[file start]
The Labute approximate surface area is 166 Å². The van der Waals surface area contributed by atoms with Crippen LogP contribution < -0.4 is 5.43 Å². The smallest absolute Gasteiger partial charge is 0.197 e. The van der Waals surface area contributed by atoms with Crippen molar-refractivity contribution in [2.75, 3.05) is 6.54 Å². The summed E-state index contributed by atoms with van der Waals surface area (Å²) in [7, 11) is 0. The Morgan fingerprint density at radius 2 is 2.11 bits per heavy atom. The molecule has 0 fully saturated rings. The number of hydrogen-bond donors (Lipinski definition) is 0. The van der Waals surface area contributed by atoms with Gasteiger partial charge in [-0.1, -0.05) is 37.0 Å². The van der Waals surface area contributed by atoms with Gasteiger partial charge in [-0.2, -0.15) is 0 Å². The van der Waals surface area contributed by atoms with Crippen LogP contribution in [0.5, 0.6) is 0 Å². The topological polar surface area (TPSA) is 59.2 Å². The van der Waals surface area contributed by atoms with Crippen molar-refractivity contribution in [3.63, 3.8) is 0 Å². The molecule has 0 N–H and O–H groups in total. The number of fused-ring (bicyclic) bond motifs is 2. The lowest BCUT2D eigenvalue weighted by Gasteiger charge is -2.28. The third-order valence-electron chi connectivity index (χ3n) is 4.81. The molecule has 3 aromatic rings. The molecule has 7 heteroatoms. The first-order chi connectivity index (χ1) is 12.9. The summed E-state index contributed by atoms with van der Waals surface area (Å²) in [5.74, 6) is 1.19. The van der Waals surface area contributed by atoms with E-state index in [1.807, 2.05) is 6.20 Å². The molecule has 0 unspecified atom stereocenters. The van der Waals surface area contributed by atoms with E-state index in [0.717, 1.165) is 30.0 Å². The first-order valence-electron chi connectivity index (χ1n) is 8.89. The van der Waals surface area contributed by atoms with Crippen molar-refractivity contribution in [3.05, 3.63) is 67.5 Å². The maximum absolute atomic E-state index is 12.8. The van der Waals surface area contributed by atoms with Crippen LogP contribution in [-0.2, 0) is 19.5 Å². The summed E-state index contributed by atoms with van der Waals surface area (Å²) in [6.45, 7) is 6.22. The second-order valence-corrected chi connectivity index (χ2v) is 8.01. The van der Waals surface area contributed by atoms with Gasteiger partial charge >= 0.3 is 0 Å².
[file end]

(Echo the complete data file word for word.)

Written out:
The Labute approximate surface area is 166 Å². The van der Waals surface area contributed by atoms with Crippen LogP contribution < -0.4 is 5.43 Å². The smallest absolute Gasteiger partial charge is 0.197 e. The van der Waals surface area contributed by atoms with Crippen molar-refractivity contribution in [2.75, 3.05) is 6.54 Å². The summed E-state index contributed by atoms with van der Waals surface area (Å²) in [7, 11) is 0. The Morgan fingerprint density at radius 2 is 2.11 bits per heavy atom. The molecule has 0 fully saturated rings. The number of hydrogen-bond donors (Lipinski definition) is 0. The van der Waals surface area contributed by atoms with Gasteiger partial charge in [-0.1, -0.05) is 37.0 Å². The van der Waals surface area contributed by atoms with Gasteiger partial charge in [-0.2, -0.15) is 0 Å². The van der Waals surface area contributed by atoms with Crippen LogP contribution in [0.5, 0.6) is 0 Å². The topological polar surface area (TPSA) is 59.2 Å². The van der Waals surface area contributed by atoms with Crippen molar-refractivity contribution in [3.63, 3.8) is 0 Å². The molecule has 0 N–H and O–H groups in total. The number of fused-ring (bicyclic) bond motifs is 2. The lowest BCUT2D eigenvalue weighted by Gasteiger charge is -2.28. The third-order valence-electron chi connectivity index (χ3n) is 4.81. The molecule has 3 aromatic rings. The molecule has 7 heteroatoms. The first-order chi connectivity index (χ1) is 12.9. The summed E-state index contributed by atoms with van der Waals surface area (Å²) in [5.74, 6) is 1.19. The van der Waals surface area contributed by atoms with E-state index in [1.807, 2.05) is 6.20 Å². The molecule has 0 unspecified atom stereocenters. The van der Waals surface area contributed by atoms with E-state index in [0.717, 1.165) is 30.0 Å². The first-order valence-electron chi connectivity index (χ1n) is 8.89. The van der Waals surface area contributed by atoms with Crippen molar-refractivity contribution in [3.05, 3.63) is 67.5 Å². The maximum absolute atomic E-state index is 12.8. The van der Waals surface area contributed by atoms with Crippen LogP contribution in [-0.2, 0) is 19.5 Å². The summed E-state index contributed by atoms with van der Waals surface area (Å²) in [6.45, 7) is 6.22. The second-order valence-corrected chi connectivity index (χ2v) is 8.01. The van der Waals surface area contributed by atoms with Gasteiger partial charge >= 0.3 is 0 Å².